By Vida Gustafson
We are so fortunate in having near constant access to delicious fresh produce on the Central Coast. Once strawberry season is in full swing, we can pick up flats of fresh strawberries for a song. When this happens I like to set aside a few pounds and make jam to keep over the autumn and winter months or give away to friends and family.
The hulling, mashing, boiling and canning of fruit is a labor of love but the result is more than the sum of the parts. You can taste the love in every bite!
In this recipe, the combined pectin in the strawberries themselves and lemon juice are enough to thicken the jam. If you prefer a thicker jam, feel free to use a natural pectin, such as Pomona’s Pectin, and simply follow the instructions inside the box.
3 lbs strawberries
3.5 cups granulated sugar
1/2 tsp salt
1/3 c lemon juice
Wash and hull the strawberries and cut larger ones in half. Put them all in the large, wide-bottomed pot that you will boil your jam in. Add the sugar and stir to cover all the strawberries.
Let it sit at room temperature for approximately an hour. The sugar will dissolve and draw the moisture out of the strawberries. You can skip this step if you must, but I think macerating intensifies the flavor of the berries and shortens the boiling time required to set the jam. Now we can mash the berries, either with a potato masher or, if you want a smother consistency, with an immersion blender for a couple of minutes.
Bring the pot to a low boil, adding the lemon juice and salt. Boil over a low/medium setting for 45 minutes, stirring periodically.
There’s so much sugar in this pot that leaving it unstirred for too long will guarantee a sticky burned mess!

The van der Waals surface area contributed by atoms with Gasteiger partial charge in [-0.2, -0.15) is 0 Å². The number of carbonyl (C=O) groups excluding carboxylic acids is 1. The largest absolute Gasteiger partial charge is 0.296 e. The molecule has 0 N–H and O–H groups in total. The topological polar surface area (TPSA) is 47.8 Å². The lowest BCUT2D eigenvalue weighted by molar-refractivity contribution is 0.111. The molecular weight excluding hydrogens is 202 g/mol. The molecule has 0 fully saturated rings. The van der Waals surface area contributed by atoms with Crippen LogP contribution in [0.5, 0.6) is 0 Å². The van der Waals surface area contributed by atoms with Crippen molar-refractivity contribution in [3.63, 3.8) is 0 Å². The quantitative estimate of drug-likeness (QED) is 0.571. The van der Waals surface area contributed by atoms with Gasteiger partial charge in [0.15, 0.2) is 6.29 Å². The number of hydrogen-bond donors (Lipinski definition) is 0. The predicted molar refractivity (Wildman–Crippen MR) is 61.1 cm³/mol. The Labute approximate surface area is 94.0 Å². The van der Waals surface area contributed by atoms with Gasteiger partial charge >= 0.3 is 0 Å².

Once 45 minutes has passed, put a couple of drops of jam onto a cold plate and leave it to cool. If the jam is the consistency you like, you are ready to can it.
If not, keep boiling. Every batch of jam is different. Sometimes the water takes hours to evaporate and sometimes the jam is ready to set up in under an hour. Don’t be tempted to crank up the heat, and don’t give up.
If you are in a time crunch or have to leave the house, feel free to turn the heat off, put a lid on it and come back to it, bringing it back to a boil in a couple of hours or even the next morning. Your persistence will be rewarded.
I like to sterilize my jars and lids by running them through the dishwasher with the heat dry setting on. Set these up next to where your pot is boiling. Once the jam is at the consistency you want it, pour it into the sterilized jars, leaving a quarter inch free at the top. I like using a soup ladle. You don’t want to have any hot jam spilling on your hands.
If you are planning on storing the jam at room temperature, you will need to put the jars in a large 7-quart pot, cover them with 1 to 2 inches of hot water, and boil for at least 10 minutes. This seals the jar and kills any molds or germs that could take hold during storage.
If this sounds like no fun at all, this jam can live happily in the fridge for up to two weeks. You can also store it in the freezer, but you will have to leave at least an inch of free space at the top of the jar to allow the jam to expand during freezing. Otherwise you may have an exploded jam jar in your future (and in your freezer).